Yeah. You've got it in one, buddy. 'Justice League - The Terror Beyond' is a very ying-yang animated adventure, which is ideal for someone who prefers action and pathos, more than they do substance and depth. But wait a sec. I don't want to put you off of this piece completely  No way, Jose! As I just said, it's a yarn that is fairly good on the surface, yet, underneath it all -- well -- here are some related facts to stop me from being rude about it. (1) This episode was first broadcast on the same day that the Canadian runner, Ray Lewis, and the American actress, Laurence Tisch, passed away -- the 15th of November, 2003. (2) At one time or another, good old Grundy has been a member of the 'Legion of Doom', the 'Injustice League', the 'Suicide Squad', the 'Injustice Society', the 'Secret Society of Super Villains', plus the 'Black Lantern Corps'. (3) Both Aquaman and Doctor Fate debuted in the same ongoing comic book anthology series -- called 'More Fun Comics' -- although the Doc came out in issue #55, May 1940; whilst fish-face came out in issue #71, September 1941. (4) Whereas the writer who co-created Aquaman, Mort Weisinger, also devised such heroes as Green Arrow and Johnny Quick, the artist who co-created Aquaman, Paul Norris, devised the comic strip, Brick Bradford. (5) Solomon Grundy wasn't born on Monday; he was Alan Scott's nemesis born in 'All-American Comics' -- #61, October 1944 -- and created by Alfred Bester and Paul Reinman. (6) So far there have been about five version of Doctor Fate published throughout his comic book career. First there was the 'Kent Nelson' version: created by Gardner Fox and Howard Sherman in 1940. Then there was the 'Strauss' version: created by J. M. DeMatteis and Shawn McManus in 1987. After that there was the 'Hector Hall' version: created by Geoff Johns and David S. Goyer in 2006. Next there was the 'New Kent' version: created by Steve Gerber and Justiniano in 2007. And presently there's the 'Khalid' version: created by James Robinson and Brett Booth in 2013. No. Don't worry. I haven't forgotten about the 'Jared Stevens' version or the 'girls' either. But Jared was no doctor -- just 'Fate' -- and the 'girls' were possessed by the spirit of Nabu. (7) One of Solomon's origin's entails him being a late 19th century merchant called Cyrus Gold, who was murdered and tossed into Slaughter Swamp -- near Gotham City -- only to re-emerge fifty years later, as the pace-faced plumb that he is today. (8) To date, Aquaman has had six ongoing series cancelled due to low sales. Number seven seems to be going strong though.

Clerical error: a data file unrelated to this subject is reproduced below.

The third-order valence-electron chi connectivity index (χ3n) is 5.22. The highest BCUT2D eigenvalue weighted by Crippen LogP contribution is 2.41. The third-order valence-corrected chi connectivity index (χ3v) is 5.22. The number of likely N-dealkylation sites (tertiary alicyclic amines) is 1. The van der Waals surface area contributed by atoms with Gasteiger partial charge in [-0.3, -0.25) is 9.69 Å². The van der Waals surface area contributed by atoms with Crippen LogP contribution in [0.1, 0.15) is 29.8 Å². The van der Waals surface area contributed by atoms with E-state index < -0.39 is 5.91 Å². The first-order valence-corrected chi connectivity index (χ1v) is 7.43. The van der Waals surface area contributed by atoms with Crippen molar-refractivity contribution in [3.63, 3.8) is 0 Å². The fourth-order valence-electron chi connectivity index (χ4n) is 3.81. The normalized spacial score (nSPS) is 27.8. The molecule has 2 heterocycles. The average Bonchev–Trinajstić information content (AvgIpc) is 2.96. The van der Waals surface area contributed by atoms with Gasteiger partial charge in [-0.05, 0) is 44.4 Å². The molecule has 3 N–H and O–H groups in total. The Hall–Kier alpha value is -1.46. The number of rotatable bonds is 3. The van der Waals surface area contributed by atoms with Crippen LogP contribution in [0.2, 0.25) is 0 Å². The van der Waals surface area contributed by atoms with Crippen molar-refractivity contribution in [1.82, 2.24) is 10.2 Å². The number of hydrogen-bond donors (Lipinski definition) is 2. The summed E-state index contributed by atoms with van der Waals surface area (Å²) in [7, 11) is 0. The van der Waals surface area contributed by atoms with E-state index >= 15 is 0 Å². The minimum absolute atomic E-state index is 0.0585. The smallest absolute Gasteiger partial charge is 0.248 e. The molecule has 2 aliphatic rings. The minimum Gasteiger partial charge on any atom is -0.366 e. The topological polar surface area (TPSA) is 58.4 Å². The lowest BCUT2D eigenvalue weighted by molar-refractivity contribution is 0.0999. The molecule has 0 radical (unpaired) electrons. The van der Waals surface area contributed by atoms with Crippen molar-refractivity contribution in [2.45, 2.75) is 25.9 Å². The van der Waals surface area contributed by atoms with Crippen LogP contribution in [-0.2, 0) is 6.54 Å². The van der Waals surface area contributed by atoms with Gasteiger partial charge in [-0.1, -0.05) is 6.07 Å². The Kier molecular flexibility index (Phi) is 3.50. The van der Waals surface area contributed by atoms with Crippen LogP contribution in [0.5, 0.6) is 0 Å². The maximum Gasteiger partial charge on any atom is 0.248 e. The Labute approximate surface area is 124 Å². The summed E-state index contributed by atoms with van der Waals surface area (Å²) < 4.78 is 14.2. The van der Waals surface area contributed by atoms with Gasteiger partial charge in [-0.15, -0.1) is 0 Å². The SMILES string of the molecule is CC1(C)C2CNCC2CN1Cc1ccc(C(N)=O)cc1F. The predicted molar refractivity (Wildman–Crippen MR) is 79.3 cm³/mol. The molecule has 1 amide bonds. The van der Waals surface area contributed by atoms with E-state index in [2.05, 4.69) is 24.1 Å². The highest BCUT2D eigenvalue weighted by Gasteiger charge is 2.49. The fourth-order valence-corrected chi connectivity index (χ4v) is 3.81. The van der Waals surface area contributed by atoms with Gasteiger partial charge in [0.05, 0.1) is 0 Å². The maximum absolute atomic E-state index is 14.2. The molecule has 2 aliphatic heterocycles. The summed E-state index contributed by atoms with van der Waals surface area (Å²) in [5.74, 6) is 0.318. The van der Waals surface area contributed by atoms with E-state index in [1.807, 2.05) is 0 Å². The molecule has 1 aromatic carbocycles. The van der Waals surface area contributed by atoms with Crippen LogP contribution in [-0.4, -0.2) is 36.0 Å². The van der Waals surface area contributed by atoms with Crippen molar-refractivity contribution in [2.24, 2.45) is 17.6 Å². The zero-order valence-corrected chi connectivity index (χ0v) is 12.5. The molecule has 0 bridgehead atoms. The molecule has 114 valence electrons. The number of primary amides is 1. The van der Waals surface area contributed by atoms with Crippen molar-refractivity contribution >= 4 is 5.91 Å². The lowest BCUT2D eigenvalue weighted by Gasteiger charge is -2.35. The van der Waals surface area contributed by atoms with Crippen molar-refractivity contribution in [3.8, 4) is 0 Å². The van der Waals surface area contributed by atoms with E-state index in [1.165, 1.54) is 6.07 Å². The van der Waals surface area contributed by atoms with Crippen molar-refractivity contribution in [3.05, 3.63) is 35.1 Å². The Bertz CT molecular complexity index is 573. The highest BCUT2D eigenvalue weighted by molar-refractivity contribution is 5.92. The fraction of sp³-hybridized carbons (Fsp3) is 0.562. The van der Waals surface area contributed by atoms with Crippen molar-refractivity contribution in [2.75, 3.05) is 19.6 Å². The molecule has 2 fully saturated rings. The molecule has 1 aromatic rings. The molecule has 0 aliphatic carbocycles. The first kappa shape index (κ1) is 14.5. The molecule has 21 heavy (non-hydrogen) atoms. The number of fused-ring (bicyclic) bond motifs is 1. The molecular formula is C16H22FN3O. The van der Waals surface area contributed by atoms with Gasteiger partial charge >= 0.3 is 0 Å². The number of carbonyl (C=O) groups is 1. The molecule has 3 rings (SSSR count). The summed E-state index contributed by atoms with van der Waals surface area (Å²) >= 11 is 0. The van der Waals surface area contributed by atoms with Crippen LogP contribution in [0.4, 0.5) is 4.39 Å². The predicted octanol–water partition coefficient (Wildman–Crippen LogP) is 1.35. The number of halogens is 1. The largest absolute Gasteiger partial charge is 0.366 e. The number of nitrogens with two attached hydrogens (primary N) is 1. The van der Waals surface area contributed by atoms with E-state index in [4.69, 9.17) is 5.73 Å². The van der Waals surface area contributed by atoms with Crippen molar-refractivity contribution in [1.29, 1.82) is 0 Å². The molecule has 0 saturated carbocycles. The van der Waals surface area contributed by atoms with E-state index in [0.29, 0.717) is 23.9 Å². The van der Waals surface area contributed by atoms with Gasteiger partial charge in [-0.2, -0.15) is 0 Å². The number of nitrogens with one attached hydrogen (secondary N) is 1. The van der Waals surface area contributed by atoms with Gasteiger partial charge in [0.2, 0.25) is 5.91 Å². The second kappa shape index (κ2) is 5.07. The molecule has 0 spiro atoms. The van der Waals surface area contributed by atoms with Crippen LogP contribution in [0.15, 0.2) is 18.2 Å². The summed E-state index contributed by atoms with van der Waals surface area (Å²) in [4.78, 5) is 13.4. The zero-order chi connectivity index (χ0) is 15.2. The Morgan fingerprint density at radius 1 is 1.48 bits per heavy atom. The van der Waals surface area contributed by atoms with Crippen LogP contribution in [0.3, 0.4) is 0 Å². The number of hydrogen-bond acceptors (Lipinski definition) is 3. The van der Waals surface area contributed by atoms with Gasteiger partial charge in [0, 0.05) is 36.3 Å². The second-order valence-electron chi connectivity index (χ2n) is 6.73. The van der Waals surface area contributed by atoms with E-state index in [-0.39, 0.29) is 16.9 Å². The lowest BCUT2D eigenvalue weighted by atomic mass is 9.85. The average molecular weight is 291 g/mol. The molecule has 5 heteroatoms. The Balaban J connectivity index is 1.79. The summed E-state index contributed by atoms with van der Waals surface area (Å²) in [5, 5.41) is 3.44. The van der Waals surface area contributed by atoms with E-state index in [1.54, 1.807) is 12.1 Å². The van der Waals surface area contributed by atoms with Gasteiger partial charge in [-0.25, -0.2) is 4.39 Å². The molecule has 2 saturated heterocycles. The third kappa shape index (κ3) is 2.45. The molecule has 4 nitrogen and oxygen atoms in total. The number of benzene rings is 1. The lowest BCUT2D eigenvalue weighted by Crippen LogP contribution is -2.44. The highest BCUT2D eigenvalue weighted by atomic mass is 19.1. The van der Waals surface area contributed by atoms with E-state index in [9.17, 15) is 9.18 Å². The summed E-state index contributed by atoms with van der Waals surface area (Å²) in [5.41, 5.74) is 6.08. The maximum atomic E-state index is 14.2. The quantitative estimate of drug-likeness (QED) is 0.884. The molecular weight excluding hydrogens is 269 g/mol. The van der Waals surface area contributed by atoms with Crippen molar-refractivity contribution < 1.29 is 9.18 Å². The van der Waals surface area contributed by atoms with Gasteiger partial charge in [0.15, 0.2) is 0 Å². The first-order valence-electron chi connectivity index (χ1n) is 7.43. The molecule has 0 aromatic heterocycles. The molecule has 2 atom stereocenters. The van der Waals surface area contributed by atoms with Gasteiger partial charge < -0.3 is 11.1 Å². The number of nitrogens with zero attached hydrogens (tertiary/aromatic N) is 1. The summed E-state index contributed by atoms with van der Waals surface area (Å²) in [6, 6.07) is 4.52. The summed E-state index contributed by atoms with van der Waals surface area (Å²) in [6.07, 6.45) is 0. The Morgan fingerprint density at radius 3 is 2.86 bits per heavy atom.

Solomon GrundyDoctor Fate and GrundyAquaman

Now wasn't that a nice bunch of facts, comic book fans? Plus I suppose this was a pretty decent cartoon too. Not outstanding. Not abysmal. But decent. Because overall 'Justice League - The Terror Beyond' is a naive and pithy flick, which is one half steeped in history, and the other half steep in... errr... no. Best not say. That would be rude. Right, Grundy?

Say no more.


JUSTICE LEAGUE - THE TERROR BEYOND JUSTICE LEAGUE - THE TERROR BEYOND Reviewed by David Lee Andrews on May 30, 2013 Rating: 5